Seed – best sown as soon as it is ripe in a cold frame, it usually germinates in the following spring. Pre-soak stored seed for 24 hours and then stratify for 2 – 4 months at 1 – 8°c. It can be slow to germinate. The seed can be harvested ‘green’ (when it has fully developed but before it has dried and produced any germination inhibitors) and sown immediately. It should germinate in late winter. If the seed is harvested too soon it will produce very weak plants or no plants at all[80, 113]. When large enough to handle, prick the seedlings out into individual pots and grow them on until they are 20cm or more tall before planting them out in their permanent positions. Layering, which takes about 12 months, is successful with most species in this genus. Cuttings of young shoots in June or July. The cuttings should have 2 – 3 pairs of leaves, plus one pair of buds at the base. Remove a very thin slice of bark at the base of the cutting, rooting is improved if a rooting hormone is used. The rooted cuttings must show new growth during the summer before being potted up otherwise they are unlikely to survive the winter. If seed is unavailable, the plant can be grafted onto A. buergerianum.

Medicial Uses:

You may click to see :
Encyclopedia of Himalayan Medicinal Flora, Vol.
I
Ethnobotanical Observations in the Mornaula Reserve Forest of Kumoun, West Himalaya, India :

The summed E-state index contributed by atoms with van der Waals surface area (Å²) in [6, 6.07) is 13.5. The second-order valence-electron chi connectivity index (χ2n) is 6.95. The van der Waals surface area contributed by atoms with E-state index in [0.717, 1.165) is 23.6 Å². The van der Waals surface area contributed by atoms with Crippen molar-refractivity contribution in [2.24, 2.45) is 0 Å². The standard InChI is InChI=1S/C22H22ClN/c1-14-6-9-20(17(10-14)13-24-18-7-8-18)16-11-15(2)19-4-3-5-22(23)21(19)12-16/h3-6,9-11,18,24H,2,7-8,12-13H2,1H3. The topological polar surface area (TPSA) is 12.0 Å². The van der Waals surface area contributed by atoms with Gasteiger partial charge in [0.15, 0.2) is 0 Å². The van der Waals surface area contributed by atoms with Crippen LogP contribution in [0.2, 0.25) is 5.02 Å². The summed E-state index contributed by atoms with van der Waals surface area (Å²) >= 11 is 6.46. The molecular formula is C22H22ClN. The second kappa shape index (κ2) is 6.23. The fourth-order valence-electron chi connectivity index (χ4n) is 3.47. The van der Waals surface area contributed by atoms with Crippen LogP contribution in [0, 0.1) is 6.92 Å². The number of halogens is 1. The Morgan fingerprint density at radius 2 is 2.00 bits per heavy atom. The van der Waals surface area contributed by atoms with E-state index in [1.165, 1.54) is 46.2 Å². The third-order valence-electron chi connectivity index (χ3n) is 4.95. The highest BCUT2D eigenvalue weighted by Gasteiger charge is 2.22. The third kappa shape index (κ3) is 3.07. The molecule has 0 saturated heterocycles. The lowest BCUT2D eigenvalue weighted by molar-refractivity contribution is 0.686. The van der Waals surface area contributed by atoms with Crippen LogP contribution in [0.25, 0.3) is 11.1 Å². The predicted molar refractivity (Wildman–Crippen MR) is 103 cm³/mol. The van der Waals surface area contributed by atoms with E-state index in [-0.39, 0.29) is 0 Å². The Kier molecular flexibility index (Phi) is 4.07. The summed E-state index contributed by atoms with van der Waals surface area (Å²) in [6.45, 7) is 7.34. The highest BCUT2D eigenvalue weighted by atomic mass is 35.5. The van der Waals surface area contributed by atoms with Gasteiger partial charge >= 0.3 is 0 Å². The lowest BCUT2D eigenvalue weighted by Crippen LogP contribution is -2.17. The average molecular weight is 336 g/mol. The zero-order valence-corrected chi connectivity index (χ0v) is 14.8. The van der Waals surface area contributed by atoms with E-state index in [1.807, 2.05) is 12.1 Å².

Other Uses
Preservative; Wood.

The leaves are packed around apples, rootcrops etc to help preserve them. Wood – close grained, moderately hard. Used for agricultural implements, minor construction, cups etc

Disclaimer:
The information presented herein is intended for educational purposes only. Individual results may vary, and before using any supplements, it is always advisable to consult with your own health care provider.

Resources:
http://server9.web-mania.com/users/pfafardea/database/plants.php?Acer+oblongum
http://www.efloras.org/florataxon.aspx?flora_id=5&taxon_id=200013053
http://vaniindia.org.whbus12.onlyfordemo.com/herbal/plantdir.asp

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Herbs & Plants

Cornu Cervi

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Botanical Name :Cornu Cervi Parvum
Family: Orchidaceae
Subfamily: Epidendroideae
Genus: Phalaenopsis
Species: P. cornu-cervi
Kingdom: Plantae
Order: Asparagales
Pinyin Mandarin Name: Lu Rong
Synonyms : Phalaenopsis devriesiana
Common English Name:  Velvet of Young Deer Horn
Part of Plant Used: Velvet of the horn
Nature: Warm
Taste : Sweet, salty
Habitat :Cornu Cervi is native to  Burma, Borneo, Java, Moloca, Sumatra, Thailand.
Plants grow on trees trunks in the dense forest in India, Myanamar, Thailand, Laos, Vietnam, Nicobar Islands, Malaysia, Java, Borneo, Sumatra, and the Philippines at elevations of 1000 meters and below.
Description: